My advice is to keep the property if you can, even if you will have to reduce the rent, and wait until next year to see what happens.

      • Ryan says:

        I think whats more this time is that people are seeing the importance of saving. Too many people have maxed their spending at the expense of saving and I expect that to change.

        Paying huge portions of your budget on real estate isn’t going to be fashionable in a declining market. Especially if stocks are on sale.

        • Thomas Roberts says:

          Stocks have to fall a-lot more though, before, they are reasonably priced. Unlike Real Estate, stocks have a much easier to define value and have no maintenance costs.

          As for real estate though, you either buy a house to live in or as an investment. In most of the country, houses are almost entirely for living in yourself and the price is dictated mainly by how nice is that house, that area, and how much money do those who want it have/how big a loan they can get to buy it. Limiting the size of loans people can get, will lower housing prices in most of the country “in very cheap areas, it would also shrink the size of new houses”. The loan size the average person can get will dictate housing prices, in most of the country, but, in major cities the housing market can be pumped up by investors.

          For real estate as investment, this includes all houses, commercial RE, and apartment buildings as well, where you aren’t living there yourself “usually”, but, are using it to make more money. But, the price no longer has a practical price ceiling. The problem is that if you have excess money and want to invest it to make more money or safeguard it, once you have enough savings, you gotta put your money somewhere and the world never has enough safe easy investments with a high yield and so people “with enough money” keep causing bubbles in housing markets, stocks, and other areas, because, they have nowhere, better to stick their money and are unsatisfied with it growing slowly or not at all.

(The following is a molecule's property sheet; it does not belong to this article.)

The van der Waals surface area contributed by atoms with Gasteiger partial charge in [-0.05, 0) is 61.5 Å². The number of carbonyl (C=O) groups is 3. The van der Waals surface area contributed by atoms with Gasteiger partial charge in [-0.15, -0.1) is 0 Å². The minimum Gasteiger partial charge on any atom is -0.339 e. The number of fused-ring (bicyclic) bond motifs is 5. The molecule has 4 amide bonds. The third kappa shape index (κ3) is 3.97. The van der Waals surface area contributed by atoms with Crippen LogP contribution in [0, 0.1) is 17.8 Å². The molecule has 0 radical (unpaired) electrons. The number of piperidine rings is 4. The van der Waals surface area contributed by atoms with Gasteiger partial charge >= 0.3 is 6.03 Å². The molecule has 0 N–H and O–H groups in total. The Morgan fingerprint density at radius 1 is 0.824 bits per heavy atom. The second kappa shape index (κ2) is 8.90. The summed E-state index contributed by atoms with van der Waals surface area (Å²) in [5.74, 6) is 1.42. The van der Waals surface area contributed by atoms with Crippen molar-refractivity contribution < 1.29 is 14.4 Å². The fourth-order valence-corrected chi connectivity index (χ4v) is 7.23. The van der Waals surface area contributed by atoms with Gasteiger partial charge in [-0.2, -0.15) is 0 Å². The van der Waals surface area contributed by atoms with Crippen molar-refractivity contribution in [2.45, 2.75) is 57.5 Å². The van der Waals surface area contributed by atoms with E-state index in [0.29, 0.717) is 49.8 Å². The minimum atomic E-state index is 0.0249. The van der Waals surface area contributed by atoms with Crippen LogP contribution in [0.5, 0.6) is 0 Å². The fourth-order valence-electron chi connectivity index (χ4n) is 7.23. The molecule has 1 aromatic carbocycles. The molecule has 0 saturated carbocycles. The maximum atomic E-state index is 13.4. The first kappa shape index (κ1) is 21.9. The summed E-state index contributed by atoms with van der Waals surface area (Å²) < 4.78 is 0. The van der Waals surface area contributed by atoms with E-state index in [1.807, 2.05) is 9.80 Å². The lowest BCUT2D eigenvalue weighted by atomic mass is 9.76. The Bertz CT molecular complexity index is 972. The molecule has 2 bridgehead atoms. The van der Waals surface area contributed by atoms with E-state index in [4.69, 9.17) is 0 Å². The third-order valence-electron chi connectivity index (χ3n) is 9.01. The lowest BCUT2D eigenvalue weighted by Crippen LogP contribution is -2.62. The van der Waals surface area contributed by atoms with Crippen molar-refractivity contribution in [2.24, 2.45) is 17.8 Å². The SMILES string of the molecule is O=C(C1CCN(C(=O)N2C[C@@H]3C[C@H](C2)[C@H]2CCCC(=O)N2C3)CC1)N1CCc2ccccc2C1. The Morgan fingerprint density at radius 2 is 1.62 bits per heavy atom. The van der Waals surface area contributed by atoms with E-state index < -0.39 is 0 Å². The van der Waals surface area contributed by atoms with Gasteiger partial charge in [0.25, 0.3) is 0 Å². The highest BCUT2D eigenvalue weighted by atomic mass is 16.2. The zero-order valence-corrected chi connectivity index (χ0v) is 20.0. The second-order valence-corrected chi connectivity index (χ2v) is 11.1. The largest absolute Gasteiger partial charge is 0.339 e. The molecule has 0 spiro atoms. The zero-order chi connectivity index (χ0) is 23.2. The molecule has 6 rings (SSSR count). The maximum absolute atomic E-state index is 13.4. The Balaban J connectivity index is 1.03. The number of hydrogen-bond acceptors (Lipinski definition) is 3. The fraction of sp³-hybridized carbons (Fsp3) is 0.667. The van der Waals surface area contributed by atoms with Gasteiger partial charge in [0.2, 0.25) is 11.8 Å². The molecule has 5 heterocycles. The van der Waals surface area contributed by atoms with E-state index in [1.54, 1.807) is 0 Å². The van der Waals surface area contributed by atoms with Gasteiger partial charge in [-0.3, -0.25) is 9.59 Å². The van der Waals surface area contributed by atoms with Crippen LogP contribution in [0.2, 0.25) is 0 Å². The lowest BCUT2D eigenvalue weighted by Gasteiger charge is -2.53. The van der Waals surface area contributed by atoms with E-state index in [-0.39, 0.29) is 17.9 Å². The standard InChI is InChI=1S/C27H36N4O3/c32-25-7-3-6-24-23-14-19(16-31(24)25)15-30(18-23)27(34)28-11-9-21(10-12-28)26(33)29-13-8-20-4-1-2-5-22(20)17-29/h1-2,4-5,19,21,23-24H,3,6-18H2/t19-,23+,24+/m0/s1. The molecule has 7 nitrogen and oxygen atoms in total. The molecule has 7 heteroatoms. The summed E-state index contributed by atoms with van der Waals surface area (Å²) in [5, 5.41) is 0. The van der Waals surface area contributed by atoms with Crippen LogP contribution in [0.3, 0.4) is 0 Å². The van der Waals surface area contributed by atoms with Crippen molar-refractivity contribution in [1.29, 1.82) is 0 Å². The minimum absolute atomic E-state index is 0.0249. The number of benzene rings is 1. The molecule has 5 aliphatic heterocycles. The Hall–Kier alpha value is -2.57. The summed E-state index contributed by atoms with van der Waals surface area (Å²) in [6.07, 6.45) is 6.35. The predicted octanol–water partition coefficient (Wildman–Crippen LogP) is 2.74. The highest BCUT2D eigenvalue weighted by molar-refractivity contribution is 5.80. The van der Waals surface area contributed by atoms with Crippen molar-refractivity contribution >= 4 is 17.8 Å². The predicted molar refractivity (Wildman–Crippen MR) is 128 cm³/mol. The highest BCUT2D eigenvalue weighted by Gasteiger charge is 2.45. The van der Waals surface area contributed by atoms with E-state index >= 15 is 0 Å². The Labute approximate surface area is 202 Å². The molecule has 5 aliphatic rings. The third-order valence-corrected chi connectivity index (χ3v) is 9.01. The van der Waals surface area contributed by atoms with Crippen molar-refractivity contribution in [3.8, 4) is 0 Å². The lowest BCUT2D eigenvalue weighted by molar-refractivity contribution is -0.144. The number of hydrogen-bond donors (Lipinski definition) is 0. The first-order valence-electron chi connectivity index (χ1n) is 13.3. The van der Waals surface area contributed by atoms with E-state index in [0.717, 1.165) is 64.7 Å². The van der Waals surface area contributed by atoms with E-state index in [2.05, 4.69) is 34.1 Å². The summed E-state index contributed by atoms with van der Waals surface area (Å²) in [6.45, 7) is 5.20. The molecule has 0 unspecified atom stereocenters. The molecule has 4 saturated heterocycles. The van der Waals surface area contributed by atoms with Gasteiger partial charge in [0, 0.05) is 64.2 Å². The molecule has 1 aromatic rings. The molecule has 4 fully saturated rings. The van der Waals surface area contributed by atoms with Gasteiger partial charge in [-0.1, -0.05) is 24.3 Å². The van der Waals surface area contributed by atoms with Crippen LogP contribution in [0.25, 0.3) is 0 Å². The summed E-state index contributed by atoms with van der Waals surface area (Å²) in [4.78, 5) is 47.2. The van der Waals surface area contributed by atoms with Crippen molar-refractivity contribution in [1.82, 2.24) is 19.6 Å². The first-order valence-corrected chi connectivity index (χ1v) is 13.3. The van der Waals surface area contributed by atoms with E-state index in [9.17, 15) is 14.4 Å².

So the question is where do you stick your money, or do you keep moving it around?

          A-lot of countries have already or are considering limiting foreign investors in RE. Chinese buyers have pushed up RE prices in many places across the world.

          For Hong Kong specifically, the political issues with Beijing, are not to be underestimated “that have arisen over the last couple of years, especially” and only those living in Hong Kong, should, be buying property there, in most situations.

  2. Iamafan says:

    As usual I have a different take. I believe the one with access to money want real estate and land prices to fall so they can scoop it at a lower price.
    If you have lived in Asia, you know what I mean.

    • Just Some Random Guy says:

      Isn’t that what most people reading this blog, want to happen in the US?

      • Iamafan says:

        Hopefully out of need to find shelter rather than to speculate.

      • Wolf Richter says:

        Just Some Random Guy,

        “Isn’t that what most people reading this blog, want to happen in the US?”

        There is a common misconception here about websites with comments.

        WOLF STREET had 628,000 “users” over the past 28 days, majority of them “new users” — meaning they were on this site only once during the 28-day period per device as per Google Analytics. So there is some duplication as some “new users” can include some more or less regular users that Google fails to identify as such); many “new users” came via search, Google News (where some of my articles run), etc. But there are only a few hundred active commenters.

        So the percentage of readers who comment is minuscule (as it is with all sites).

        Commenters are authors. My job is to encourage as many readers as possible to read these authors’ comments. And the number of readers on my site who also read the comments, or only read the comments, is fairly large.

        Many people who read this site are in the RE industry. Others work on Wall Street. There are hedge funders and people at trading houses that read this site. There are truckers and truck dealers that read this site. And financial advisors and bankers, etc. There are people at the Fed that read this site (I know).

        You’re extrapolating from what you read in the comments to the overall readership, but commenters are not representative of the overall readership – this is valid for just about all sites.

        BTW, the number of comments are not indicative of the number of readers. Some kinds of topics stimulate a lot of discussion. And so you get 300 comments by 150 people. But that article may only have been read 10,000 times. Another article with over 10 times as many reads might only get 150 comments.

        That’s just how websites work.

        • Pro-Establishment says:


          Love the comments section here! Thanks!